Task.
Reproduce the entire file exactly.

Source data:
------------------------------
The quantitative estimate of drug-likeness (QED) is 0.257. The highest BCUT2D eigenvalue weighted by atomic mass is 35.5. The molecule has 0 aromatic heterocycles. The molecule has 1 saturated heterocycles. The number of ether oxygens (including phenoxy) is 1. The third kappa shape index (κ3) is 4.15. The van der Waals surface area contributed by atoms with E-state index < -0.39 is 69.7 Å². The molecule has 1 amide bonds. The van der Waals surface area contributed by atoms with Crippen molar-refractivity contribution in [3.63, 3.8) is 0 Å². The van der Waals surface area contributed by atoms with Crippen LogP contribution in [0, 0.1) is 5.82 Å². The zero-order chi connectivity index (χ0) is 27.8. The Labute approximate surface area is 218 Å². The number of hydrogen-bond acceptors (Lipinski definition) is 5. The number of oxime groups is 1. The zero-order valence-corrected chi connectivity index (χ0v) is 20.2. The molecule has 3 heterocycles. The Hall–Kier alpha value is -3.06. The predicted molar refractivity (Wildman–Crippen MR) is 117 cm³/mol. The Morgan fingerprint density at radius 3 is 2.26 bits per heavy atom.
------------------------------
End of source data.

The quantitative estimate of drug-likeness (QED) is 0.257. The highest BCUT2D eigenvalue weighted by atomic mass is 35.5. The molecule has 0 aromatic heterocycles. The molecule has 1 saturated heterocycles. The number of ether oxygens (including phenoxy) is 1. The third kappa shape index (κ3) is 4.15. The van der Waals surface area contributed by atoms with E-state index < -0.39 is 69.7 Å². The molecule has 1 amide bonds. The van der Waals surface area contributed by atoms with Crippen molar-refractivity contribution in [3.63, 3.8) is 0 Å². The van der Waals surface area contributed by atoms with Crippen LogP contribution in [0, 0.1) is 5.82 Å². The zero-order chi connectivity index (χ0) is 27.8. The Labute approximate surface area is 218 Å². The number of hydrogen-bond acceptors (Lipinski definition) is 5. The number of oxime groups is 1. The zero-order valence-corrected chi connectivity index (χ0v) is 20.2. The molecule has 3 heterocycles. The Hall–Kier alpha value is -3.06. The predicted molar refractivity (Wildman–Crippen MR) is 117 cm³/mol. The Morgan fingerprint density at radius 3 is 2.26 bits per heavy atom.